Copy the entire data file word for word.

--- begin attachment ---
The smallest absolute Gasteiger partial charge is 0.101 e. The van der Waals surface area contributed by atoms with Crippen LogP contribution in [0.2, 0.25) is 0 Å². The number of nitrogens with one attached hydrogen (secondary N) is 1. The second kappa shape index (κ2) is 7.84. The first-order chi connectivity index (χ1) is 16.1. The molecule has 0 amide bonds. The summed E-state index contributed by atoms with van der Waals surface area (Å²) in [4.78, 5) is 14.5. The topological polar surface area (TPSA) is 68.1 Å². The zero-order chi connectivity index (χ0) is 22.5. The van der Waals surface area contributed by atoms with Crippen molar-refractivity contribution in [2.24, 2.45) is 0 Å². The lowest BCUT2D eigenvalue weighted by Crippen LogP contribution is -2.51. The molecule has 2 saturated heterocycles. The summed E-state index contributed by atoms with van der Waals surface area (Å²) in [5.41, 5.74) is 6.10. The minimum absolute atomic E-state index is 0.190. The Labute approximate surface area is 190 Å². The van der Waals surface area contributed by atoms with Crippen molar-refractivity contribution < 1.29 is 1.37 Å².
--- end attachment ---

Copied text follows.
The smallest absolute Gasteiger partial charge is 0.101 e. The van der Waals surface area contributed by atoms with Crippen LogP contribution in [0.2, 0.25) is 0 Å². The number of nitrogens with one attached hydrogen (secondary N) is 1. The second kappa shape index (κ2) is 7.84. The first-order chi connectivity index (χ1) is 16.1. The molecule has 0 amide bonds. The summed E-state index contributed by atoms with van der Waals surface area (Å²) in [4.78, 5) is 14.5. The topological polar surface area (TPSA) is 68.1 Å². The zero-order chi connectivity index (χ0) is 22.5. The van der Waals surface area contributed by atoms with Crippen molar-refractivity contribution in [2.24, 2.45) is 0 Å². The lowest BCUT2D eigenvalue weighted by Crippen LogP contribution is -2.51. The molecule has 2 saturated heterocycles. The summed E-state index contributed by atoms with van der Waals surface area (Å²) in [5.41, 5.74) is 6.10. The minimum absolute atomic E-state index is 0.190. The Labute approximate surface area is 190 Å². The van der Waals surface area contributed by atoms with Crippen molar-refractivity contribution < 1.29 is 1.37 Å².